IDEAS home Printed from
   My bibliography  Save this article

Understanding the relationship of maternal health behavior change and intervention strategies in a Nicaraguan NGO network


  • Valadez, Joseph J.
  • Hage, Jerald
  • Vargas, William


Few studies of community interventions examine independent effects of investments in: (1) capital (i.e., physical, human and social capital), and (2) management systems (e.g., monitoring and evaluation systems (M&E)) on maternal and child health behavior change. This paper does this in the context of an inter-organizational network. In Nicaragua, international non-governmental organizations (NGOs) and local NGOs formed the NicaSalud Federation. Using Lot Quality Assurance Sampling (LQAS), 14 member organizations took baselines measures of maternal safe motherhood and child health behavior indicators during November 1999 and August 2000, respectively, and final evaluation measures in December 2001. In April 2002, retrospective interviews were conducted with supervisors and managers in the 14 organizations to explore changes made to community health strategies, factors associated with the changes, and impacts they attributed to participating in NicaSalud. Physical capital (density of health huts), human capital (density and variety of paramedical personnel) and social capital (density of health committees) were associated with pregnant women attending antenatal care (ANC) 3+ times, and/or retaining ANC cards. The variety of paramedic personnel was also associated with women making post-partum visits to clinics. Physical capital (density of health huts) and social capital (density of health committees and mothers' clubs) were associated with child diarrhea case management indicators. One safe motherhood indicator (delivery of babies by a clinician) was not associated with intervention strategies. At the management level, NicaSalud's training of members to use LQAS for M&E was associated with the number of strategic and tactical changes they subsequently made to interventions (organizational learning). Organizational learning was related to changes in maternal and child health behaviors of the women (including changes in the proportion using post-partum care). As the latter result would not have occurred without NicaSalud, we conclude that this inter-organizational network provided added value by instigating organizational learning.

Suggested Citation

  • Valadez, Joseph J. & Hage, Jerald & Vargas, William, 2005. "Understanding the relationship of maternal health behavior change and intervention strategies in a Nicaraguan NGO network," Social Science & Medicine, Elsevier, vol. 61(6), pages 1356-1368, September.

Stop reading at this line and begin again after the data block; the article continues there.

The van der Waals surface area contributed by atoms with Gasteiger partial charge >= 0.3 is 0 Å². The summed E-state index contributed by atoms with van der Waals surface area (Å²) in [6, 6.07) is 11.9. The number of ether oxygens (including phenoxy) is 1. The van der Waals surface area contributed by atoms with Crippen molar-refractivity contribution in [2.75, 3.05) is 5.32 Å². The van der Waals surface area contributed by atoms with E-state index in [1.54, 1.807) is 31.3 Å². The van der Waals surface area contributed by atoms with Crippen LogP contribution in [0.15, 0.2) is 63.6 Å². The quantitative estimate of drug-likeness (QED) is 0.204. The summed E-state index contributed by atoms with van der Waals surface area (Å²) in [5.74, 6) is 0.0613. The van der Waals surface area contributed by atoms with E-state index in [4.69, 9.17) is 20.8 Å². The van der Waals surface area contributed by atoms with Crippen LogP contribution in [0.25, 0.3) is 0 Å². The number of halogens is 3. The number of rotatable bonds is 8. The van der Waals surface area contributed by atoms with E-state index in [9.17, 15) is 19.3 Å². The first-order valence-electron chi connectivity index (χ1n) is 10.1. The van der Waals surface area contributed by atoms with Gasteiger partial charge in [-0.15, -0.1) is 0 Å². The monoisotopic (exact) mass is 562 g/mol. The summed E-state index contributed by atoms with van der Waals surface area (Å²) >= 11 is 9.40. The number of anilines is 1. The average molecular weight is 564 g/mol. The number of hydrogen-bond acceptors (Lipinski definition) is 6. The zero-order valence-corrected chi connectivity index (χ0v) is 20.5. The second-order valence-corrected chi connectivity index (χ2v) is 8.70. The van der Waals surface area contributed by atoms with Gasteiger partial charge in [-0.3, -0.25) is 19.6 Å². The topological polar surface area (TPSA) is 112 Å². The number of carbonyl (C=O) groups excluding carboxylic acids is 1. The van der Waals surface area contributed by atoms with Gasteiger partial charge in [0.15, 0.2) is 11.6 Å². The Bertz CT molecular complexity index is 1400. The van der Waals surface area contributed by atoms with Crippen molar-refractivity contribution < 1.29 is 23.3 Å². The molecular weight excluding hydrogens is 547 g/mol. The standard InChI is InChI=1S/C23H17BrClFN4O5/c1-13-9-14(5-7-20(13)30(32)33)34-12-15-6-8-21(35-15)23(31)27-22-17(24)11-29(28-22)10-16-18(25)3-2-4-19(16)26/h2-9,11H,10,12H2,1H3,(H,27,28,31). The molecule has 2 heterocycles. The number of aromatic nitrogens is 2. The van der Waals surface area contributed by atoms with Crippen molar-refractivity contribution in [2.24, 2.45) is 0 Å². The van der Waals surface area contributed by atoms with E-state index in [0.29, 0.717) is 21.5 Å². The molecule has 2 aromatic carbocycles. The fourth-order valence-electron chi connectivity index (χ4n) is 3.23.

• Handle: RePEc:eee:socmed:v:61:y:2005:i:6:p:1356-1368

    Download full text from publisher

    File URL:
    Download Restriction: Full text for ScienceDirect subscribers only

    As the access to this document is restricted, you may want to search for a different version of it.

    References listed on IDEAS

    1. Pillai, Rajamohanan K & Williams, Sankey V. & Glick, Henry A. & Polsky, Daniel & Berlin, Jesse A. & Lowe, Robert A., 2003. "Factors affecting decisions to seek treatment for sick children in Kerala, India," Social Science & Medicine, Elsevier, vol. 57(5), pages 783-790, September.
    2. Tinker, A. & Koblinsky, M.A., 1993. "Making Motherhood Safe," World Bank - Discussion Papers 202, World Bank.
    3. Goldman, Noreen & Pebley, Anne R. & Gragnolati, Michele, 2002. "Choices about treatment for ARI and diarrhea in rural Guatemala," Social Science & Medicine, Elsevier, vol. 55(10), pages 1693-1712, November.
    4. Chapman, Rachel R., 2003. "Endangering safe motherhood in Mozambique: prenatal care as pregnancy risk," Social Science & Medicine, Elsevier, vol. 57(2), pages 355-374, July.
    Full references (including those not matched with items on IDEAS)


    Citations are extracted by the CitEc Project, subscribe to its RSS feed for this item.

    Cited by:

    1. Robertson, Susan E. & Valadez, Joseph J., 2006. "Global review of health care surveys using lot quality assurance sampling (LQAS), 1984-2004," Social Science & Medicine, Elsevier, vol. 63(6), pages 1648-1660, September.


    All material on this site has been provided by the respective publishers and authors. You can help correct errors and omissions. When requesting a correction, please mention this item's handle: RePEc:eee:socmed:v:61:y:2005:i:6:p:1356-1368. See general information about how to correct material in RePEc.

    For technical questions regarding this item, or to correct its authors, title, abstract, bibliographic or download information, contact: (Dana Niculescu). General contact details of provider: .

    If you have authored this item and are not yet registered with RePEc, we encourage you to do it here. This allows to link your profile to this item. It also allows you to accept potential citations to this item that we are uncertain about.

    If CitEc recognized a reference but did not link an item in RePEc to it, you can help with this form .

    If you know of missing items citing this one, you can help us creating those links by adding the relevant references in the same way as above, for each refering item. If you are a registered author of this item, you may also want to check the "citations" tab in your RePEc Author Service profile, as there may be some citations waiting for confirmation.

    Please note that corrections may take a couple of weeks to filter through the various RePEc services.

    IDEAS is a RePEc service hosted by the Research Division of the Federal Reserve Bank of St. Louis . RePEc uses bibliographic data supplied by the respective publishers.